With a lower – and best in segment – turning circle of 5.2 metres the UX is very easy to manoeuvre, which makes it a pleasure to navigate around busy towns and tight turns. Using aluminium for the side doors, wings and bonnet, and composite materials for the tailgate, helps give the UX the lowest centre of gravity of any vehicle in its class – no doubt helped by the fact the battery and cooling system are located below the rear seat.
Combined with the MacPherson strut front suspension and multilink rear suspension with trailing arms it delivers a secure yet agile feeling normally associated with hatches, no doubt helped by the low slung seating position. The steering is communicative and nicely weighted, driving through corners with precision and stability while smoothing out lumps and bumps in the road. It’s a lot more dynamic and responsive compared to its taller SUV rivals, and we like how sequential shiftmatic gearbox delivers engine braking in six steps to give a shift feel similar to a manual transmission.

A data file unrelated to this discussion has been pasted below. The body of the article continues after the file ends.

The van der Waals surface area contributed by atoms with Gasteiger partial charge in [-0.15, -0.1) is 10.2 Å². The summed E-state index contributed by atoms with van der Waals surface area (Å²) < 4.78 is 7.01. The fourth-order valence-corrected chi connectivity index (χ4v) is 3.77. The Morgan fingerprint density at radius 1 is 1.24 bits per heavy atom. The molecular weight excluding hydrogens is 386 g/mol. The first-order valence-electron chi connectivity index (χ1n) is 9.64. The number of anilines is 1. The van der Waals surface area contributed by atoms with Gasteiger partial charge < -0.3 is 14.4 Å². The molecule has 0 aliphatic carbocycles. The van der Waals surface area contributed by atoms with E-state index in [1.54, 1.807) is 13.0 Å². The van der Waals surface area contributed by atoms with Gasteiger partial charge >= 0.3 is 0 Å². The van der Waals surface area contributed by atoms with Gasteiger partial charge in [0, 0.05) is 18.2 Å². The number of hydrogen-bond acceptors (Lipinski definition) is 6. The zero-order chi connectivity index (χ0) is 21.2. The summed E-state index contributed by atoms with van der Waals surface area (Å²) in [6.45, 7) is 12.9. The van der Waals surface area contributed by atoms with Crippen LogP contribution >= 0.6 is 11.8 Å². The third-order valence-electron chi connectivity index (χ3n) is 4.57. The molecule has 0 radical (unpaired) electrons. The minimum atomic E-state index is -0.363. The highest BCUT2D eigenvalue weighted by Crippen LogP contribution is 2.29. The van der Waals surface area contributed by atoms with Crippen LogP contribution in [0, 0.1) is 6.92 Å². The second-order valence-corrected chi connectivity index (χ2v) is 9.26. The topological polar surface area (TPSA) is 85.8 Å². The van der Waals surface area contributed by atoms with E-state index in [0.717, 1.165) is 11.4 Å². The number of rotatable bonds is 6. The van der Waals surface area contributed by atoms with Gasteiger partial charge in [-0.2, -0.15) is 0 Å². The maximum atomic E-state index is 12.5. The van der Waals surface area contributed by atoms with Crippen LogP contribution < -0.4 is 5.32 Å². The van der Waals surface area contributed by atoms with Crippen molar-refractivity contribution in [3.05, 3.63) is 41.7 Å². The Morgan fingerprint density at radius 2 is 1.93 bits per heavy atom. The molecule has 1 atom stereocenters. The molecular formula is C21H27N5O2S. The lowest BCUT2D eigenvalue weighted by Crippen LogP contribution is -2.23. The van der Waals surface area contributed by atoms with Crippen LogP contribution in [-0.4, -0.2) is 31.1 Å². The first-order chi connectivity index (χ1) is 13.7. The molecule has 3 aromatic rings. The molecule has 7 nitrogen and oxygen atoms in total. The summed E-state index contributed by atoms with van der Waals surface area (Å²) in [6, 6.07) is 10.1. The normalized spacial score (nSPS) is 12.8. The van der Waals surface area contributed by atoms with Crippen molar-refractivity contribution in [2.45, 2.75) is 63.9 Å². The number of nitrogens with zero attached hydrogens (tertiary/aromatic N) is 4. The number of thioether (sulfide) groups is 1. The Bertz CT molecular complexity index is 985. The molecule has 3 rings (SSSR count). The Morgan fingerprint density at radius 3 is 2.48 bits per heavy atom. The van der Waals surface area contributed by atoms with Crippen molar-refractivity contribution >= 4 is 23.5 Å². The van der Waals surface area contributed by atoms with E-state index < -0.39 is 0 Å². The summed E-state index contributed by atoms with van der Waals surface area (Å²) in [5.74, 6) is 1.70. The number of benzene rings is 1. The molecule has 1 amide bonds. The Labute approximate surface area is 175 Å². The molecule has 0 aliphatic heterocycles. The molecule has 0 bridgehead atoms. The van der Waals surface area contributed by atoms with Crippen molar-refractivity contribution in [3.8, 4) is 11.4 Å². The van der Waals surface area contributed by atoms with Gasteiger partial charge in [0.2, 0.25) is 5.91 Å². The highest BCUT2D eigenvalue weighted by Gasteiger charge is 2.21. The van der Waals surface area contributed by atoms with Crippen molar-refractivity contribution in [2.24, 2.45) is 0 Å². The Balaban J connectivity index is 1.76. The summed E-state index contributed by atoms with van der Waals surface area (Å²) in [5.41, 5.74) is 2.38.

As well as being fun to drive, Lexus claim that the UX 250h offers low cost of ownership and high residual value based on their experience in engineering self-charging hybrids and batteries which last as long as the car itself (established through more than 35 billion miles of driving worldwide), as well as the inherently low wear and tear of the hybrid system itself.